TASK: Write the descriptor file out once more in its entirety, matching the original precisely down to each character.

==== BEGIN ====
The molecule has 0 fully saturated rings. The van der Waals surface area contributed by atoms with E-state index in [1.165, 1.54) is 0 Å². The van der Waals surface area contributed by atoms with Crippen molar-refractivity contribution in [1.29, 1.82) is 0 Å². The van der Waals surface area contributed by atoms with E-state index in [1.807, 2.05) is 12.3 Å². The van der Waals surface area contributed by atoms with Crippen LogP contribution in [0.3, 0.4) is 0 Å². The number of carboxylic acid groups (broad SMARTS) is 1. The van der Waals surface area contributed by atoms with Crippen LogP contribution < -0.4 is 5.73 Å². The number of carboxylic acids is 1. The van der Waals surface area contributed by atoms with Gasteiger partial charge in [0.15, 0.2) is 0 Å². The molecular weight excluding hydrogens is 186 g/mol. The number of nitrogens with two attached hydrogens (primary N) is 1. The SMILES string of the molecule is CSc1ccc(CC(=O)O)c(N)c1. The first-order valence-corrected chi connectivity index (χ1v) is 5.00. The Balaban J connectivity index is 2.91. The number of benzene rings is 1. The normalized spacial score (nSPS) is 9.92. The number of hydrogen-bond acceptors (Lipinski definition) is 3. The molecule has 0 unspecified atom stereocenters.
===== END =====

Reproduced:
The molecule has 0 fully saturated rings. The van der Waals surface area contributed by atoms with E-state index in [1.165, 1.54) is 0 Å². The van der Waals surface area contributed by atoms with Crippen molar-refractivity contribution in [1.29, 1.82) is 0 Å². The van der Waals surface area contributed by atoms with E-state index in [1.807, 2.05) is 12.3 Å². The van der Waals surface area contributed by atoms with Crippen LogP contribution in [0.3, 0.4) is 0 Å². The number of carboxylic acid groups (broad SMARTS) is 1. The van der Waals surface area contributed by atoms with Crippen LogP contribution < -0.4 is 5.73 Å². The number of carboxylic acids is 1. The van der Waals surface area contributed by atoms with Gasteiger partial charge in [0.15, 0.2) is 0 Å². The molecular weight excluding hydrogens is 186 g/mol. The number of nitrogens with two attached hydrogens (primary N) is 1. The SMILES string of the molecule is CSc1ccc(CC(=O)O)c(N)c1. The first-order valence-corrected chi connectivity index (χ1v) is 5.00. The Balaban J connectivity index is 2.91. The number of benzene rings is 1. The normalized spacial score (nSPS) is 9.92. The number of hydrogen-bond acceptors (Lipinski definition) is 3. The molecule has 0 unspecified atom stereocenters.